Bored easily: Like any child he is capable of having a short attention span. However, he attends football matches and manages to stay focused on those (which is more than you can say for me!).

————————————————————————————————

What’s my conclusion of my children and whether or not their personalities match up to the picture. If I am honest I¬†don’t really have one I suppose. Not at this stage of their lives. I feel it unfair to base their entire temperament, personality and outlook of life¬†on their ranking of birth. I am sure that many people could turn it around and say that Girl one is bossy because she is the eldest, but I can assure you that the other two are equally as bossy.

Each child is different. Each child has their own¬†sparkle. Each child has it faults. And each child brings something different to our family, whether is it stubbornness, kindness or competitiveness.¬†By bringing them up in the same way and loving them same, they will grow and develop¬†in their own way. And I will continue to love them regardless of where their “ranking” is in the family.

 

 

Thank you William Boyd

It is said that keeping a diary is a place where you can be truly honest and open about and to yourself. No holds barred. No censorship. No need to lie or pretend. There would be no point, you would only be lying to yourself, which kind of contradicts the point of the diary. A blog is a type of diary isn’t it? Or is it? It’s out there forever on the world wide web. Public record. Never to be deleted.

I have struggled with this, worrying that I cannot always afford to be completely honest and open for fear of offending people; opening up my true feeling and opinions towards controversial topics can lead to a loss in followers, a drop in stats, negative comments and occasionally the need to have to go back on what I have said. What’s the point in that?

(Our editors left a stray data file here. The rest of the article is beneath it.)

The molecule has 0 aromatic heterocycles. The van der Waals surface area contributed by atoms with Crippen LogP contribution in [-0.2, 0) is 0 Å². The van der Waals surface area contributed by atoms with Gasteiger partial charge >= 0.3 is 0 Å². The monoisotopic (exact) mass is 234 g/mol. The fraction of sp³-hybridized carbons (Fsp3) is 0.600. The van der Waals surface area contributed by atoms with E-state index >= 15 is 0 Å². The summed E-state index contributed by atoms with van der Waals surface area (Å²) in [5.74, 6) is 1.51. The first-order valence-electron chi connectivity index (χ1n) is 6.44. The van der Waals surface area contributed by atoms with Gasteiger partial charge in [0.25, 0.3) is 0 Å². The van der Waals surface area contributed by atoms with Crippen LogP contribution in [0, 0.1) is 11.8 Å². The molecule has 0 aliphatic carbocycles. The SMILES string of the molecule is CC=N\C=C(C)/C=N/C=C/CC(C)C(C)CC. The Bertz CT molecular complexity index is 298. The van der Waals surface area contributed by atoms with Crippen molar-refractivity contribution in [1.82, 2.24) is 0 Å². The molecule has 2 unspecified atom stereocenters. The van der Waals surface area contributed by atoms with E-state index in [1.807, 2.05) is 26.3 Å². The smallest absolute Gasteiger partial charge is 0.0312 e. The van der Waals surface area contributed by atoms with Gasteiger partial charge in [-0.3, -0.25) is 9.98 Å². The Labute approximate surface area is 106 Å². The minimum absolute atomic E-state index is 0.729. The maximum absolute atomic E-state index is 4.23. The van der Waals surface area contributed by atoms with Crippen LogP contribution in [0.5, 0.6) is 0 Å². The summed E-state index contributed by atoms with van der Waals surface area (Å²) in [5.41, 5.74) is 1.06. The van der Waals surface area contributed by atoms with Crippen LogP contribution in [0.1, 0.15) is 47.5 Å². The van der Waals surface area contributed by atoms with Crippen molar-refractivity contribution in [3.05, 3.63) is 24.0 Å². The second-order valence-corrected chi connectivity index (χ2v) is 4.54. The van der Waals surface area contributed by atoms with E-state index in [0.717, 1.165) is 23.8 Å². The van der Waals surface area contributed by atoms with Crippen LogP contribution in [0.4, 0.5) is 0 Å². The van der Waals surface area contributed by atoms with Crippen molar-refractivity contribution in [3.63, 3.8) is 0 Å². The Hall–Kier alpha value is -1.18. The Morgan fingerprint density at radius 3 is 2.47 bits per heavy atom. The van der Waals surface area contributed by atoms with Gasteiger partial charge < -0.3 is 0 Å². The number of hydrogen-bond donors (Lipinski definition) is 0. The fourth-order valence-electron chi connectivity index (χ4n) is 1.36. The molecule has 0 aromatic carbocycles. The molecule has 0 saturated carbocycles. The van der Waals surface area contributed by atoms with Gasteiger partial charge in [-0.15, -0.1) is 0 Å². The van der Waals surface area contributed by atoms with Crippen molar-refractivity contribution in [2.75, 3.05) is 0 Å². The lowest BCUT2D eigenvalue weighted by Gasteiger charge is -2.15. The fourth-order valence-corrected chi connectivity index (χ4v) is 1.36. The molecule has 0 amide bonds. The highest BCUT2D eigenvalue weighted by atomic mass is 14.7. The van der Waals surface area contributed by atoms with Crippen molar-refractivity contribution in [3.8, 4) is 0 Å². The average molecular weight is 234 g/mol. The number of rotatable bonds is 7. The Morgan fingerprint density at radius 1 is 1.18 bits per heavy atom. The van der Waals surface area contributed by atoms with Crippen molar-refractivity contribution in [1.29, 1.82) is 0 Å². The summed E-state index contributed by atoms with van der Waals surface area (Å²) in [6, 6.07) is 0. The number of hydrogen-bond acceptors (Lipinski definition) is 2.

I am well aware that not everyone would agree or care to read my opinions on politics, my money and financial rants, complaints or observations on other peoples parenting skills (or lack of); so generally I have endeavoured to keep my past posts optimistic and light-hearted apart from the occasional rant (sometimes things need to be said).

I find the ease to write comes more naturally to me when I am troubled by something, irritated by someone, angry with a situation, confused, hurt and upset. Is everyone like this? Probably not.

I get frustrated when I haven’t got or found the inspiration. I have started and subsequently not completed between 10 and 15 posts. I start with real conviction, but once I get to a point I hit the wall and lose interest; worry too much that I’ve rambled, that it will bore the reader. Mostly I leave it telling myself that I’ll come back to it the next day; I don’t and there goes another unfinished post in the draft folder.

But writing a diary, keeping a journal, posting a blog is allowed to sporadic. I don’t have to write every day. I wish I could afford the time and concentration. I read many other blogs which are, or seem to be, updated daily and as a reader I truly enjoy them as well as greatly admire the blogger. How, oh god, How do they find the time to commit every day. They seem to roll out post after post, which are honestly bloody brilliant.

Cover of "Any Human Heart"

I recently re-read William Boyd’sAny Human Heart“. I liked it 3 years ago; I love it now. It was adapted slightly (by WB) for a television drama series which is also just as good. When it was released on DVD, I nagged the Husband to get it for me (he did). I will confess that one of the reasons I loved the television programme¬†was that it starred Matthew Macfadyen, even though I have to say that to me he will always be Tom Quinn from Spooks. ¬†Sorry – gone slightly off topic there.

My Father-in-law (FIL) also watched the television programme (please note he is a HUGE bookworm who, I’m sure, has read nearly almost every book, ever). FIL said that he thought the adaptation from book to television was “actually very good”. For my FIL to say that, then you can be sure that it was. Period. End of discussion.

Anyway, back to my point (see, am I rambling?)….the book is the ongoing journal of a fictional man called Logan Mounstuart. It begins from his teenage years and continues throughout his life. The journals are not written daily, but in fits and starts, on again off again, sometimes with vast periods of time missing. A properly good read.

Upon re-reading I suddenly wanted to start writing again – stupid isn’t it. After nearly 2 months of nothing a made up story of a man and his journal writing has helped me pick up my own pen (yes I mostly manually write everything out beforehand – old school I guess!) and start posting again.

So I will endeavour to continue being light-hearted as much as possible – I will also address the drafts which sit waving at me, trying to get my attention and their fifteen minutes of fame.

Thank you William Boyd

xx